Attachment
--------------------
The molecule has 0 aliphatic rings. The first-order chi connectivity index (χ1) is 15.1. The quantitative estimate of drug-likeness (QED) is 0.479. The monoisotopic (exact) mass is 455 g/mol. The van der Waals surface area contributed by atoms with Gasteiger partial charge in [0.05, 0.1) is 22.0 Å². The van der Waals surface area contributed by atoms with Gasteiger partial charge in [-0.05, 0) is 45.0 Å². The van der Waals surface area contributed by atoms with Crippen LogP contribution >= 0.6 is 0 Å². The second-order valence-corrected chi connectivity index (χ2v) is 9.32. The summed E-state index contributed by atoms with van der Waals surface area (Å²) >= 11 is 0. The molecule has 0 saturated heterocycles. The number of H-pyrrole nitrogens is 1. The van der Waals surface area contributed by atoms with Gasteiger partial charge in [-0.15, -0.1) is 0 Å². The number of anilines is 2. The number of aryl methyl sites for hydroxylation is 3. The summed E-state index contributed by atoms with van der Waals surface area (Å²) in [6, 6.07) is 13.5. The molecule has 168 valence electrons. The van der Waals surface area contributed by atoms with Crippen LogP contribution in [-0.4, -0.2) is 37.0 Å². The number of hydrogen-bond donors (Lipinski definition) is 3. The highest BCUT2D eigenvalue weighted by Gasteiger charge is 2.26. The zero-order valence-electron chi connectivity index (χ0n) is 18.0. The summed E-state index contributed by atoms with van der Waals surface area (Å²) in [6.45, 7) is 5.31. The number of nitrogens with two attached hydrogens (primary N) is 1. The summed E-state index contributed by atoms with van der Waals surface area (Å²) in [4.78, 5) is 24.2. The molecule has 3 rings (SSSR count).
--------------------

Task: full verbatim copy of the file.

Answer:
The molecule has 0 aliphatic rings. The first-order chi connectivity index (χ1) is 15.1. The quantitative estimate of drug-likeness (QED) is 0.479. The monoisotopic (exact) mass is 455 g/mol. The van der Waals surface area contributed by atoms with Gasteiger partial charge in [0.05, 0.1) is 22.0 Å². The van der Waals surface area contributed by atoms with Gasteiger partial charge in [-0.05, 0) is 45.0 Å². The van der Waals surface area contributed by atoms with Crippen LogP contribution >= 0.6 is 0 Å². The second-order valence-corrected chi connectivity index (χ2v) is 9.32. The summed E-state index contributed by atoms with van der Waals surface area (Å²) >= 11 is 0. The molecule has 0 saturated heterocycles. The number of H-pyrrole nitrogens is 1. The van der Waals surface area contributed by atoms with Gasteiger partial charge in [-0.15, -0.1) is 0 Å². The number of anilines is 2. The number of aryl methyl sites for hydroxylation is 3. The summed E-state index contributed by atoms with van der Waals surface area (Å²) in [6, 6.07) is 13.5. The molecule has 168 valence electrons. The van der Waals surface area contributed by atoms with Crippen LogP contribution in [-0.4, -0.2) is 37.0 Å². The number of hydrogen-bond donors (Lipinski definition) is 3. The highest BCUT2D eigenvalue weighted by Gasteiger charge is 2.26. The zero-order valence-electron chi connectivity index (χ0n) is 18.0. The summed E-state index contributed by atoms with van der Waals surface area (Å²) in [6.45, 7) is 5.31. The number of nitrogens with two attached hydrogens (primary N) is 1. The summed E-state index contributed by atoms with van der Waals surface area (Å²) in [4.78, 5) is 24.2. The molecule has 3 rings (SSSR count).